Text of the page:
Planning changes beg questions

PUBLISHED: 13:38 21 July 2008 | UPDATED: 09:19 10 June 2010

Frankly, the attempt to allay our fears about the new planning process has not been effective and begs many questions (Mr Jeffs' letter last week). If we are to judge it by its outcomes , to which outcomes does Peter Jeffs refer? Keeping the customer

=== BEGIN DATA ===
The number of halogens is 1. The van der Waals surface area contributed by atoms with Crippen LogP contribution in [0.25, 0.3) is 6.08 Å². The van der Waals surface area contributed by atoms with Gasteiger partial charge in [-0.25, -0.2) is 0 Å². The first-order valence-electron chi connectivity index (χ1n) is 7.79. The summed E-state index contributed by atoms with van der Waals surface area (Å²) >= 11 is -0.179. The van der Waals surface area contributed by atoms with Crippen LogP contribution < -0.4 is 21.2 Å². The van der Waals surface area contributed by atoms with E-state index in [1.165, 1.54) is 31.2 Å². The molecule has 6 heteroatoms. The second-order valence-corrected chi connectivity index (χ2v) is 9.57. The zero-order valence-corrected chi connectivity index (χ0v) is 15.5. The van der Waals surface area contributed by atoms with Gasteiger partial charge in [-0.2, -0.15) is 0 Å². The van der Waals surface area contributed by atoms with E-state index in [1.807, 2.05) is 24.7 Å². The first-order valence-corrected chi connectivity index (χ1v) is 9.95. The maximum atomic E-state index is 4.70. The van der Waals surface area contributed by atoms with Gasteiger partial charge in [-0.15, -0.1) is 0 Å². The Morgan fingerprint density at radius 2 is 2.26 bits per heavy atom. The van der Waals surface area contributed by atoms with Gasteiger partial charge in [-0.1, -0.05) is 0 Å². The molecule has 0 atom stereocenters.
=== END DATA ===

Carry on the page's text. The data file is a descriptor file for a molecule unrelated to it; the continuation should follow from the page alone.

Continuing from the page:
Frankly, the attempt to allay our fears about the new planning process has not been effective and begs many questions (Mr Jeffs' letter last week). If we are to "judge it by its outcomes", to which outcomes does Peter Jeffs refer? Keeping 'the customer' - ie the developer - happy, reaching government targets, or by the appropriateness of the development in its proposed setting? We also are interested in, and committed to, the notion of 'improving the appropriateness of the planning process'. Anything that makes for a safer process, whereby a better outcome is achieved in terms of the local environment, is to be applauded. However, we are concerned about the 'management speak' being used in this pilot which seems to have been interpreted in an erroneous way. The planning process, as we see it, has two customers - one the developer, and the other Exmouth residents. But, whereas the consultation process with the developers is quite rightly being streamlined and improved, the solution for residents seems to be to reduce, and sometimes remove, the possibility of consultation. Of course, this will speed things up, but is it more effective? As Peter Jeffs says, it is true that "neighbours, nearby residents, parish and town councils, ward councillors and other agencies will always be able to object to, or support, planning applications" but only if they are kept informed. And that should be a primary concern for EDDC. EDDC are relying very heavily on internet access, even though approximately a third of the population do not have access, and how would anyone know that there was anything to be checked if press or site notices are not regularly used for all proposals? We would be most interested to know what criteria the consultants used to judge 'the bits of the work that have been shown to add little benefit to the new process'? The implication seems to be that it is unnecessary comments that do not relate to material planning reasons from the public which slow down the process, as EDDC 'remain unconvinced that site and press notices are always beneficial'? How would they judge this? This change to the process may speed it up, but does it provide overall efficiency in terms of the final outcome, ie the development, which will be in situ for possibly 50 years?From our point of view, the 'old' system worked reasonably well. Over the past six years that SAD has been in existence, we have aimed to keep The Avenues' residents informed of the planning process and institute ways of aiding them to access and object if they see fit. This has included giving information about 'material planning reasons' through newsletters and the regular involvement of EDDC officers in our public meetings. We also spent almost two years preparing The Avenues' Design Statement in conjunction with discussion and advice from EDDC officers. This publication is about 'material planning reasons' and a copy of which is owned by every member of SAD. The document was adopted by EDDC and provides a tool for people concerned about their environment and helps individuals to respond in an appropriate manner to local proposals. Surely more information is needed when decisions affect the community, not less? Under the new system, planning officers have to judge on an individual basis what kind of publicity is required and to whom neighbourhood letters should be sent. We have, over the past 18 months, acquired an almost totally new set of planning officers. How will they be able to judge whether an application requires wider publicity or not? Planning officers will not always know all the aspects that may be of legitimate planning concern to residents, or the history of a particular application. There appear to be no criteria laid down for them to use to judge the most appropriate way of consulting with the public, either by site notices or neighbourhood letters. What criteria have the planning officers been given to ensure an equitable treatment of all applications?We are concerned that consultation with the public is being sidelined to a serious degree, both in the new Vanguard planning process and in information flow to the public and our elected members. This new process was brought in overnight in April, without prior warning that such drastic changes were being made to the system - consequently, residents no longer know where they are! Does EDDC? Peter Jeffs' letter is too little, too late!For and on behalf of SAD (Save the Avenues from Despoliation

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